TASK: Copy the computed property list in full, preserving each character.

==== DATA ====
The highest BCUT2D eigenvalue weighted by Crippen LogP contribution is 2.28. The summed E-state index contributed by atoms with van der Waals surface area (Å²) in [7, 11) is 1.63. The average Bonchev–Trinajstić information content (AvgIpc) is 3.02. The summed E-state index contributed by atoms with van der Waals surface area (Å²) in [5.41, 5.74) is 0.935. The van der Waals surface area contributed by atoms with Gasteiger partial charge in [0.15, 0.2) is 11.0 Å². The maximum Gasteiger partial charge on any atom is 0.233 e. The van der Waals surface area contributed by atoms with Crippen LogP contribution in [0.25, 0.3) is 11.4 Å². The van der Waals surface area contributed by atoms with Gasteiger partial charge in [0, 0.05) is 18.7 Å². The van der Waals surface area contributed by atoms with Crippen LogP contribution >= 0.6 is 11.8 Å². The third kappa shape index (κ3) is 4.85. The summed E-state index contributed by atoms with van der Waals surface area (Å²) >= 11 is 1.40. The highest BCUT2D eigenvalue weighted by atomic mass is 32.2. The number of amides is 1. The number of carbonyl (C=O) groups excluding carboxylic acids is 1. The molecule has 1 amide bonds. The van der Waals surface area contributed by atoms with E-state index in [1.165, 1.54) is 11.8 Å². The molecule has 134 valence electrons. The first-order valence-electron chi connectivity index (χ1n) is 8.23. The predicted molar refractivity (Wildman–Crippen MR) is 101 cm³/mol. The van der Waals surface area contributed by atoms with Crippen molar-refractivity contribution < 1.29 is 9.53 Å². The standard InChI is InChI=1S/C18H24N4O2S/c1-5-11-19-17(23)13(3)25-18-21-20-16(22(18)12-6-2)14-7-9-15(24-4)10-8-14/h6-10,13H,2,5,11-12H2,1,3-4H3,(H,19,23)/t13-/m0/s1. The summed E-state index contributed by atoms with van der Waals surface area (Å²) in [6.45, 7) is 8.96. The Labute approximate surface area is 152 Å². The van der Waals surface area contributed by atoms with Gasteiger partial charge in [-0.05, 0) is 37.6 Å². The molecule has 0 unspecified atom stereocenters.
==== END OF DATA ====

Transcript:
The highest BCUT2D eigenvalue weighted by Crippen LogP contribution is 2.28. The summed E-state index contributed by atoms with van der Waals surface area (Å²) in [7, 11) is 1.63. The average Bonchev–Trinajstić information content (AvgIpc) is 3.02. The summed E-state index contributed by atoms with van der Waals surface area (Å²) in [5.41, 5.74) is 0.935. The van der Waals surface area contributed by atoms with Gasteiger partial charge in [0.15, 0.2) is 11.0 Å². The maximum Gasteiger partial charge on any atom is 0.233 e. The van der Waals surface area contributed by atoms with Crippen LogP contribution in [0.25, 0.3) is 11.4 Å². The van der Waals surface area contributed by atoms with Gasteiger partial charge in [0, 0.05) is 18.7 Å². The van der Waals surface area contributed by atoms with Crippen LogP contribution >= 0.6 is 11.8 Å². The third kappa shape index (κ3) is 4.85. The summed E-state index contributed by atoms with van der Waals surface area (Å²) >= 11 is 1.40. The highest BCUT2D eigenvalue weighted by atomic mass is 32.2. The number of amides is 1. The number of carbonyl (C=O) groups excluding carboxylic acids is 1. The molecule has 1 amide bonds. The van der Waals surface area contributed by atoms with E-state index in [1.165, 1.54) is 11.8 Å². The molecule has 134 valence electrons. The first-order valence-electron chi connectivity index (χ1n) is 8.23. The predicted molar refractivity (Wildman–Crippen MR) is 101 cm³/mol. The van der Waals surface area contributed by atoms with Crippen molar-refractivity contribution < 1.29 is 9.53 Å². The standard InChI is InChI=1S/C18H24N4O2S/c1-5-11-19-17(23)13(3)25-18-21-20-16(22(18)12-6-2)14-7-9-15(24-4)10-8-14/h6-10,13H,2,5,11-12H2,1,3-4H3,(H,19,23)/t13-/m0/s1. The summed E-state index contributed by atoms with van der Waals surface area (Å²) in [6.45, 7) is 8.96. The Labute approximate surface area is 152 Å². The van der Waals surface area contributed by atoms with Gasteiger partial charge in [-0.05, 0) is 37.6 Å². The molecule has 0 unspecified atom stereocenters.